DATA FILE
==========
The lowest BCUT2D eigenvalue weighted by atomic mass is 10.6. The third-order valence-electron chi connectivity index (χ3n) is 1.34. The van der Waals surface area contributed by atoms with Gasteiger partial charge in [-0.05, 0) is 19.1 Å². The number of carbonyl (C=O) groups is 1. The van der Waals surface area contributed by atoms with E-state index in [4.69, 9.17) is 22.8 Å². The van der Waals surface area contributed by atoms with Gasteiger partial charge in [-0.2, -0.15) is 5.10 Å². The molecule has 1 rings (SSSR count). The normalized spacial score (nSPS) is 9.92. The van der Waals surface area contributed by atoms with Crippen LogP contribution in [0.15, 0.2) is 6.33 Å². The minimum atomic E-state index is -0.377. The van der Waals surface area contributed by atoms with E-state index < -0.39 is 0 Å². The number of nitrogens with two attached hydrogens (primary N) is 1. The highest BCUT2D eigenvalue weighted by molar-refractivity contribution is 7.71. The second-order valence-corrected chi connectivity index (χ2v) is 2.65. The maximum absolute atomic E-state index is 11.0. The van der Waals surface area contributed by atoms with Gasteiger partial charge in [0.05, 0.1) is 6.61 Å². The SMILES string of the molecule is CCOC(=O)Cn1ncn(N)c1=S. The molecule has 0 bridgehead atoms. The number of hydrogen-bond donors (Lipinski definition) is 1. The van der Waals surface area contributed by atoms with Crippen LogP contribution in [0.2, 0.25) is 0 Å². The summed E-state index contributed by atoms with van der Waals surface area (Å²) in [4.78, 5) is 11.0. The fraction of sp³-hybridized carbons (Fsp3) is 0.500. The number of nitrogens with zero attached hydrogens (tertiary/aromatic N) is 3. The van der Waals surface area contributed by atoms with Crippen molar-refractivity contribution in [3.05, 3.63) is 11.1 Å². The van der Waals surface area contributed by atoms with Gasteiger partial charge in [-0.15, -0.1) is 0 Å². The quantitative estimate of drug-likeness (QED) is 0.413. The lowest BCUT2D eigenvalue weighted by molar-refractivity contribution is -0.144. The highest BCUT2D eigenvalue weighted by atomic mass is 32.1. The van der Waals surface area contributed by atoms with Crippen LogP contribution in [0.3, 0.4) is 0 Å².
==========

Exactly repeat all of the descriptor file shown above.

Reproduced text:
The lowest BCUT2D eigenvalue weighted by atomic mass is 10.6. The third-order valence-electron chi connectivity index (χ3n) is 1.34. The van der Waals surface area contributed by atoms with Gasteiger partial charge in [-0.05, 0) is 19.1 Å². The number of carbonyl (C=O) groups is 1. The van der Waals surface area contributed by atoms with E-state index in [4.69, 9.17) is 22.8 Å². The van der Waals surface area contributed by atoms with Gasteiger partial charge in [-0.2, -0.15) is 5.10 Å². The molecule has 1 rings (SSSR count). The normalized spacial score (nSPS) is 9.92. The van der Waals surface area contributed by atoms with Crippen LogP contribution in [0.15, 0.2) is 6.33 Å². The minimum atomic E-state index is -0.377. The van der Waals surface area contributed by atoms with E-state index < -0.39 is 0 Å². The number of nitrogens with two attached hydrogens (primary N) is 1. The highest BCUT2D eigenvalue weighted by molar-refractivity contribution is 7.71. The second-order valence-corrected chi connectivity index (χ2v) is 2.65. The maximum absolute atomic E-state index is 11.0. The van der Waals surface area contributed by atoms with Gasteiger partial charge in [0.05, 0.1) is 6.61 Å². The SMILES string of the molecule is CCOC(=O)Cn1ncn(N)c1=S. The molecule has 0 bridgehead atoms. The number of hydrogen-bond donors (Lipinski definition) is 1. The van der Waals surface area contributed by atoms with Crippen LogP contribution in [0.2, 0.25) is 0 Å². The summed E-state index contributed by atoms with van der Waals surface area (Å²) in [4.78, 5) is 11.0. The fraction of sp³-hybridized carbons (Fsp3) is 0.500. The number of nitrogens with zero attached hydrogens (tertiary/aromatic N) is 3. The van der Waals surface area contributed by atoms with Crippen molar-refractivity contribution in [3.05, 3.63) is 11.1 Å². The van der Waals surface area contributed by atoms with Gasteiger partial charge in [-0.15, -0.1) is 0 Å². The quantitative estimate of drug-likeness (QED) is 0.413. The lowest BCUT2D eigenvalue weighted by molar-refractivity contribution is -0.144. The highest BCUT2D eigenvalue weighted by atomic mass is 32.1. The van der Waals surface area contributed by atoms with Crippen LogP contribution in [0.3, 0.4) is 0 Å².